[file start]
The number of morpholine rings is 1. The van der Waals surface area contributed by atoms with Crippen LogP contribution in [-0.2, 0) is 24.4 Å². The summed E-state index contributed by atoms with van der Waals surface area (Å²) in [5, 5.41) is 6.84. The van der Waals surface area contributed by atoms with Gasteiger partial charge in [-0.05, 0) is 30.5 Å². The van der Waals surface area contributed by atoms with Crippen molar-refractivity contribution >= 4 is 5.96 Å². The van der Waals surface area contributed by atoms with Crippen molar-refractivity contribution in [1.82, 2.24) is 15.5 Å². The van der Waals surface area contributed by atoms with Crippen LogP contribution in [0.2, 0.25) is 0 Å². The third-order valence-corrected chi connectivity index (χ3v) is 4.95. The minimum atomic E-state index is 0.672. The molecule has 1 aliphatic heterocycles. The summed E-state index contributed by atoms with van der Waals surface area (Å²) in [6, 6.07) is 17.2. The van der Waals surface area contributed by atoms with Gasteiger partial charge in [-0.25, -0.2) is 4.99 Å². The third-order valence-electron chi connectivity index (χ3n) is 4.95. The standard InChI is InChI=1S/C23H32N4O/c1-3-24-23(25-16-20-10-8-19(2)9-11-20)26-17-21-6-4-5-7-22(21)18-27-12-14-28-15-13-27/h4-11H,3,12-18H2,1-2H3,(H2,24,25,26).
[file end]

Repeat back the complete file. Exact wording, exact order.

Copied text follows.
The number of morpholine rings is 1. The van der Waals surface area contributed by atoms with Crippen LogP contribution in [-0.2, 0) is 24.4 Å². The summed E-state index contributed by atoms with van der Waals surface area (Å²) in [5, 5.41) is 6.84. The van der Waals surface area contributed by atoms with Gasteiger partial charge in [-0.05, 0) is 30.5 Å². The van der Waals surface area contributed by atoms with Crippen molar-refractivity contribution >= 4 is 5.96 Å². The van der Waals surface area contributed by atoms with Crippen molar-refractivity contribution in [1.82, 2.24) is 15.5 Å². The van der Waals surface area contributed by atoms with Crippen LogP contribution in [0.2, 0.25) is 0 Å². The third-order valence-corrected chi connectivity index (χ3v) is 4.95. The minimum atomic E-state index is 0.672. The molecule has 1 aliphatic heterocycles. The summed E-state index contributed by atoms with van der Waals surface area (Å²) in [6, 6.07) is 17.2. The van der Waals surface area contributed by atoms with Gasteiger partial charge in [-0.25, -0.2) is 4.99 Å². The third-order valence-electron chi connectivity index (χ3n) is 4.95. The standard InChI is InChI=1S/C23H32N4O/c1-3-24-23(25-16-20-10-8-19(2)9-11-20)26-17-21-6-4-5-7-22(21)18-27-12-14-28-15-13-27/h4-11H,3,12-18H2,1-2H3,(H2,24,25,26).